November 21, 2018

Turning point

Usually, when I post naked photos on my blog, I tell a funny story. Even though the naked photo project is a serious feminist project about body image, our sessions are usually filled with joking and laughter. Trying to take a naked photo, often in a public space and in a hurry, can be silly and utterly ridiculous. But during the intimacy comes from those sessions, there are deeply serious moments as well.


Today I'm posting photos I took two years ago of a friend who had agreed to pose during a weekend in the mountains. I had intended to post the photos right away, but something dramatic happened in the days right after I took them. Donald Trump was elected President of our country. Suddenly, women all over the country became more vulnerable, more at risk. I just couldn't write my usual light-hearted post. My goal has always been to empower women, and I wasn't sure I still lived in a country where that was even possible.

Someday when I look back at the last two years, what I will remember the most will be the gatherings of women. We've met in homes, mostly, usually with mugs of hot tea and platters of chocolate. At kitchen tables, we've written thousands of postcards and letters. We've written editorials and poetry. We've signed petitions, and we've knitted pink hats. We've gone to rallies and protests. We've made signs. We've marched.

To each other, we've talked about our families, our fears, and our future. We've listened to each other's stories. We've shared our worst memories. In my experience, women have always done this. By the fire or at the kitchen table, we gather and tell each other our stories. In intimate circles, we allow ourselves to be vulnerable.

In darkness

During the naked photo project, women I've just met have told me all kinds of horrifying stories -- as well as uplifting stories about healing and growth. With the #metoo movement, I've watched these stories reach a bigger audience. All over this country, women have been speaking up publicly about sexual assault. They are stepping up to microphones. Women are writing their stories, and publishing their stories. When I look at facebook or twitter, story after story fills my feed.

I admire those women -- their frankness and their courage -- just as I admire the teenagers from Florida who have taken a horrifying experience and made the choice to use that experience to create necessary change.

"Did you read her piece?" a male friend said to me after a mutual friend published her account of getting raped at a young age. "I was shocked."

"What do you mean?" I asked. "You didn't know that this kind of thing happens?"

"I guess I did," he said. "But not to her … not to anyone I know." He seemed genuinely surprised. He is a kind and sensitive person, but because of his gender, he's been protected from this knowledge. Women in our cuture live with sexual harrassment and sexual assault on a daily basis, but when you're a man, it's possible not to see it.

The last two years have been shocking to those of us who live in privilege. Many white people have been surprised to discover how much prejudice is still based on skin color, how racism is still built into the fabric of our institutions, and how there are people who will still march in white supremacy rallies. In the past, it's been easy for white people to not notice this stuff, but during the last two years, the heightened level of racist rhetoric and action has become impossible to ignore. Many men are surprised to discover that women are still harassed, assaulted, and raped, and that sexism still exists. They thought some of these problems had gone away. Straight people thought that homophobia was something that had disappeared over the last decade. Many of us thought that we lived in a country that welcomed immigrants, that valued a free press, and that allowed religions of all types to flourish without persecution.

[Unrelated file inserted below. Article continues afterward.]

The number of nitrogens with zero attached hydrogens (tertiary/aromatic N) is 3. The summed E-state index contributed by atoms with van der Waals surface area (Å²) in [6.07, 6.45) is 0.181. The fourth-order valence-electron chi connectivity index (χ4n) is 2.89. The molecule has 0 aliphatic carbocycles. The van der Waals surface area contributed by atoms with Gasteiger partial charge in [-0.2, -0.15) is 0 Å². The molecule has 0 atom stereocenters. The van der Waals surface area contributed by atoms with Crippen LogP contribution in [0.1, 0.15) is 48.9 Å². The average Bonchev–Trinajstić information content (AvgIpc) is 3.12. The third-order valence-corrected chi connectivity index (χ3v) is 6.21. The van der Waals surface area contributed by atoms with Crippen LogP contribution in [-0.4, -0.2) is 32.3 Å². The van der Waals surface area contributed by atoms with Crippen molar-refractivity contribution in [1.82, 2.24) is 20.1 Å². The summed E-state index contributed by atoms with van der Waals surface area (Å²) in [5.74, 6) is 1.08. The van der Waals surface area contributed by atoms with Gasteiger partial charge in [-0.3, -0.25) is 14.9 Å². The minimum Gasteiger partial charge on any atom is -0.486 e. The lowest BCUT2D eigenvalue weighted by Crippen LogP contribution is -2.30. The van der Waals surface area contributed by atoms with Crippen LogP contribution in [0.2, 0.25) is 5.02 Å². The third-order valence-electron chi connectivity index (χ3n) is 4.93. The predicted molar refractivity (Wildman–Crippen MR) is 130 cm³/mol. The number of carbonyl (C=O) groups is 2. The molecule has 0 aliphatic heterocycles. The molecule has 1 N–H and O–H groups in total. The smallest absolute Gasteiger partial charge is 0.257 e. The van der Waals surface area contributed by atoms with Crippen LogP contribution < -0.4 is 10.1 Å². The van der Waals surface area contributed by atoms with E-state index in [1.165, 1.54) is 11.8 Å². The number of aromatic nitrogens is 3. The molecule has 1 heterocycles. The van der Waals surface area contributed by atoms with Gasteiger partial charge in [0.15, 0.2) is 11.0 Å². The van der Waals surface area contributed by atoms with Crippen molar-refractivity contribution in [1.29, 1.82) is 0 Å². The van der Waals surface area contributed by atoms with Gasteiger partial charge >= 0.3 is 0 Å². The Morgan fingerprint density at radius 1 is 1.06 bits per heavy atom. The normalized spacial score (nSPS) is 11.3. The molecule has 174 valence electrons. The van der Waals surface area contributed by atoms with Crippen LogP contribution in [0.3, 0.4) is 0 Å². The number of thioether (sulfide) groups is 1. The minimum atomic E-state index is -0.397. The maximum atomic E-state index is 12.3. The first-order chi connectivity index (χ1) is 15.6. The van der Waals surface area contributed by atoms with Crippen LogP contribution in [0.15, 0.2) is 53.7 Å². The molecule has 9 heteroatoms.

These are dark times, but they are times of enlightenment as well. It's getting harder and harder for anyone to pretend that we live in a country where people are treated equally and have equal opportunities.


As I continue the naked photo project and I continue to spend time in circles of women, I've noticed that our conversations are getting even more intense. Something is happening in the country. Women are speaking out, women are running for political office, and women are getting more powerful. Women (and their many allies, including most men I know) are fighting back against misogyny, racism, homophobia, xenophobia and all forms of injustice. I hope someday when I talk to my great grandchildren about this period of history, I'll describe it as a turning point.

Read more about the history of the naked blogging project and check out the gallery of photos.

No place like home

Thanksgiving might be my favourite holiday. It involves all the usual holiday traditions -- gathering with friends and family, plus lots of food -- but it's the one holiday that I don't host, which means I don't have to do any of the work.

We used to have Thanksgiving at my mother's house, but now that she's in her eighties, the holiday has moved to my daughter's house, skipping over me altogether. It's perfect. In fact, we've even cut down on the drive time. My parents live only six miles away from me, but my daughter lives even closer: only 2.7 miles away.

I've got the week off from classes so Thanksgiving week is a relaxed week at home, enjoying the new snow and grading student portfolios in front of the fire. Last night, my husband and I watched a movie about Charles Dickens.

This morning, I mentioned to my son With-a-Why (the only one of my four kids still living at home) that I'd invited a student to join us for dinner. "She's from Kansas," I explained. "And it doesn't make sense for her to fly home so close to the end of the semester." "

He looked at me seriously. "Can't she just click her heels three times?"